Brian Wainstein Fighting Extradition to the United States
The man dubbed the “steroid king” is fighting to stay out of jail
pending a decision by the minister of justice to deport him to the US
where he is wanted for allegedly dealing in steroids worth R76 million.
Brian Wainstein’s extradition inquiry was heard in the Cape Town
Magistrate’s Court on Thursday.
It is alleged that Wainstein, 48, who is wanted by Interpol, smuggled
steroids worth about R76m for more than a decade.
He had been living in Cape Town for months but was arrested after an
altercation with a neighbor at his luxury flat at the V&A
Waterfront on January 19.
When he appeared in court two days later, he was granted bail of R500
000 on condition that he hand his passport to police, and report to the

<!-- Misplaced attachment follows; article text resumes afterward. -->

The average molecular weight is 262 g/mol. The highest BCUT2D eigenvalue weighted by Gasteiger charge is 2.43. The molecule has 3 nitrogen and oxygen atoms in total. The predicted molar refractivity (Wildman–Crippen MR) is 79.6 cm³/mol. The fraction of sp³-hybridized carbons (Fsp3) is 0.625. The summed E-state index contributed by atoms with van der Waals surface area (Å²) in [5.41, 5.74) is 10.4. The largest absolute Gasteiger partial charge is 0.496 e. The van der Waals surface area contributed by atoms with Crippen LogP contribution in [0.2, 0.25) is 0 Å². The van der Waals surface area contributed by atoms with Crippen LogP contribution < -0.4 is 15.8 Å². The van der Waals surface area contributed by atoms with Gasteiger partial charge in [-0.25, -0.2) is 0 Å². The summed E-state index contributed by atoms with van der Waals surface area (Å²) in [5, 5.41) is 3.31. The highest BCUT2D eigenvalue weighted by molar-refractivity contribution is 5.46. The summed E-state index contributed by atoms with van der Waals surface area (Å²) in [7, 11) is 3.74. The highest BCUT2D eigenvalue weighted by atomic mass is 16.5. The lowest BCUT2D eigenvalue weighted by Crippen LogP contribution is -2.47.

Sea Point police station every day. This was later relaxed to twice a
According to the charge sheet, a warrant for his arrest was issued by
the District of Tennessee in the US. South Africa and the US have an
On Thursday, Anton Katz SC, for Wainstein, opposed the extradition
inquiry, saying Dave Damerell, for the State, had to prove each aspect
presented to the court.
“There is a man whose liberty is at stake and a State who wants to take
it. They must prove it (the documents),” Katz said.
“Accuracy and attention to detail is important regarding the documents
and evidence relied upon.”
Katz argued that the documents which formed part of the extradition
request were not authentic and therefore could not form part of the
evidence before magistrate Caron Lehman. He called on her to rule that
the documents were inadmissible.
But Damerell said assistant US attorney Brent Hannafin had made an
affidavit and confirmed under oath that the documents were genuine. A US
clerk attested that the documents were genuine and US special agent
Alex Davis had also made an affidavit.
“Davis’s affidavit is also made under oath. So you have affidavits and
supporting documents,” Damerell said.